This definition is appropriate for describing the work of the IMB, and for its statistical purposes, but it is wider than most or all of the legal definitions of piracy.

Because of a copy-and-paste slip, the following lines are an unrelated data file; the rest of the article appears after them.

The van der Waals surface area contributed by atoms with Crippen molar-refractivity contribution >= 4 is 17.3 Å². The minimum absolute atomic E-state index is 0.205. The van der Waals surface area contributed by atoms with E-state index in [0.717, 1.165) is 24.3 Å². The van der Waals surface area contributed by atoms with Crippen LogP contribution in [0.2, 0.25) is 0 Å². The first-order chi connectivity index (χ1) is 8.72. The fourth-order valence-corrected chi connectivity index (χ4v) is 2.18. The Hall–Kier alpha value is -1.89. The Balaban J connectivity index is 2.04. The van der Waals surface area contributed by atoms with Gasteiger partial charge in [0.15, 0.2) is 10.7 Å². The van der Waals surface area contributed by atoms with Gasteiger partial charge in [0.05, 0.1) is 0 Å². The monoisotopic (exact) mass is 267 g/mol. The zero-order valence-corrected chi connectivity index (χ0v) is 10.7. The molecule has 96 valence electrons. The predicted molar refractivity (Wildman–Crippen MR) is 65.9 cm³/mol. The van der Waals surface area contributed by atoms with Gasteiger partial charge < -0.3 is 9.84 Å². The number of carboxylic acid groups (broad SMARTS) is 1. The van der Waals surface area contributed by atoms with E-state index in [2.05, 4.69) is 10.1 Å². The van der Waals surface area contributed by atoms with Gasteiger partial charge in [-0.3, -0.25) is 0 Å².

1.016 The central idea behind piracy, for any definition, is robbery at sea, and piracy has always involved the forcible seizure of property.18 Moreover, pirates are criminals, not idealists. Certainly, they are not acting on behalf of a state authority, it becoming necessary from earliest times to distinguish between piracy and warfare.19 For example, for hundreds of years at least, thefts of ships and cargoes by private individuals have not transferred property, whereas Prize acquisitions in wartime have. For purely commercial reasons, it is necessary to settle disputes over title. Moreover, pirates are treated as criminals, and not accorded the privileges of prisoners of war. It is therefore necessary to distinguish between private and statebased motives, piracy traditionally falling into the former category. It is not a brightline distinction, because wars are not always formally declared, and it is not always clear whether a group of people in a particular area is entitled to be considered a state.